Eventually, Linden Labs cut their subsidy for educational institutions and educators packed up their inventories to migrate to new smaller worlds. There are now so many virtual worlds available in the educational virtual world universe that it is comparable to making a choice on what to watch and where to go on American cable TV. This seems to be an exciting, yet somewhat unstable period for virtual worlds and education. Technological stability is a necessity for educational settings and often the best applications require powerful up-to-date computers. As I look at options for the those who have leveled 50+ years in the area of fun, educational and challenging games it is important to stay in touch with the fact that many are using computers that are more than 3 years old.

Working on Kunst Himmel's iMak 3.0 computer
Working on Kunst Himmel’s iMak 3.0 computer getting ready to launch WOW

This is just a quick summary of my experience of working with Second Life and older gamers, this is my stepping off point into new learning. This brings me to one of the aspects that intrigued me about this summer’s Game Based Learning MOOC and that is that it appears to be particularly geared towards World of Warcraft (WoW). This seems to be a highly structured virtual gaming world. However, I cannot judge this virtual world / game without finding out more about it first. Inevitably exploration in WoW will cause comparisons to be made with Second Life and before seriously contemplating introducing this game to a class of older learners/gamers I need to play it myself. So wish me luck!

Fear of the ‘Stopping Point’

Head in water by Rose Borchovski
Head in water by Rose Borchovski

There is an awful lot to know. According to my old copy of the Shorter Oxford Dictionary the word ‘know’ made its first appearance in the English language in 1592: “The act of knowing; knowledge”. The very earliest reference to ‘knowledge’ in the Shorter Oxford Dictionary dates back to 1477 when it was used to describe “The fact or condition of being instructed; information acquired by study; learning.” I wonder, when ‘know’ initially appeared was it viewed as a bit of slang used by trendy young Elizabethans?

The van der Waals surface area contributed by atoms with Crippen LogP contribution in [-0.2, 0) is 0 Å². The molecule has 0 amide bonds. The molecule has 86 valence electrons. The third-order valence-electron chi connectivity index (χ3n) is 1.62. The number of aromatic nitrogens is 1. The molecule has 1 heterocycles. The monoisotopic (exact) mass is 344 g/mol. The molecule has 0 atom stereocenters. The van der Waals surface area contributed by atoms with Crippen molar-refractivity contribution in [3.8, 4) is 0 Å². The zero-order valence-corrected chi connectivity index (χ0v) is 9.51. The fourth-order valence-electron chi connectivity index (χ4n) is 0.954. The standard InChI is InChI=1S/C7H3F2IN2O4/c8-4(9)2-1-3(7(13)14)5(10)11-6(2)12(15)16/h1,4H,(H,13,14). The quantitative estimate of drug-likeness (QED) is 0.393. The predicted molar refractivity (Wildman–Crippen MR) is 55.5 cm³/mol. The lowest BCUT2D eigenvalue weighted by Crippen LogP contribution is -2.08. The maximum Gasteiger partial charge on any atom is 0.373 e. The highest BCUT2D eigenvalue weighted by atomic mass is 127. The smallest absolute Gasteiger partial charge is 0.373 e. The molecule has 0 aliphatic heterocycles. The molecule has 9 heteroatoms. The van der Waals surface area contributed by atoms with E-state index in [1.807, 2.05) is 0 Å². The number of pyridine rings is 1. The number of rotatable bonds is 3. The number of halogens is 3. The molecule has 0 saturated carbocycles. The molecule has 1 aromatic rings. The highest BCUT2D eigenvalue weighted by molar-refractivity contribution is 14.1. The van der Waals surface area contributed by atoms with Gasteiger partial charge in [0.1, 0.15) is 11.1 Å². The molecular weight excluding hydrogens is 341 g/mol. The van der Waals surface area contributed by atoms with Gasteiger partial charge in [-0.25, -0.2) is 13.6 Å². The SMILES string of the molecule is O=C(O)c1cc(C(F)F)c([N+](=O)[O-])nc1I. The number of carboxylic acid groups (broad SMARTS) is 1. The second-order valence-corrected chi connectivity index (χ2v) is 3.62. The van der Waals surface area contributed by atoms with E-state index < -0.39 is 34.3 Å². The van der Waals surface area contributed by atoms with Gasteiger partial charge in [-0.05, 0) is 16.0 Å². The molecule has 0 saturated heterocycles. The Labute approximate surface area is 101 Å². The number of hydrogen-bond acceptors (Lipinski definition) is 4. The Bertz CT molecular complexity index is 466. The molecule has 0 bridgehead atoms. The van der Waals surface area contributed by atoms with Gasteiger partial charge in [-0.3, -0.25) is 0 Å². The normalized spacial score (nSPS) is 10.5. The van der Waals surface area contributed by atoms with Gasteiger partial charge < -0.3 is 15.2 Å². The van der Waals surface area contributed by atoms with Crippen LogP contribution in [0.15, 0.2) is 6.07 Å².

Fear of Sleeping by Rose Borchovski
Fear of Sleeping by Rose Borchovski

My father inherited a small library and his study was lined with books organized in tall dark bookcases that scraped the ceiling with their pointed gothic trim. Most of these books caused me to feel quite faint with the stunning dullness of their long winded (picture-less) yet at one time (at least) solidly knowledgeable texts. Hidden amongst these musty books there were some gems; one was Samuel Johnson’s Dictionary which contained words that have long since fallen out of use. Interesting to consider that the eventual standardization of the English language actually caused words to vanish. The classifications of Johnson’s Dictionary trumped earlier dictionaries and 173 years later the Oxford English Dictionary trumped Johnson’s. It is a funny thought that we lost words as we tried to organize and standardize their spelling and meaning.

These dictionary knowledge-games sprang to mind recently when I heard a NY Tech Council talk given by David Weinberger author of the book Too Big to Know: Rethinking Knowledge Now That the Facts Aren’t the Facts, Experts Are Everywhere, and the Smartest Person in the Room Is the RoomWeinberger observes that we have conjured up some successful strategies for managing the infinitely unknown amount of things we may one day need to know. We have developed these strategies because, as he says, the world is way bigger than our skulls and our skulls simply don’t scale; in truth, as we learn more and more, we do indeed find our skulls don’t get bigger. (In fact, they have got smaller when compared to Cro Magnon‘s skull.)

As Weinberger says, we manage the infinite amount of things that there are ‘to know’ by breaking off brain sized chunks of the world, we get to know this chunk, master it, and in due course become expert. If we need to find answers to certain questions (beyond our ken) we can go off and find someone who knows the answers (because of their particular chunk of expertise) and see if they can resolve our questions.

The Smaller Spectacles by Rose Borchovski
The Smaller Spectacles by Rose Borchovski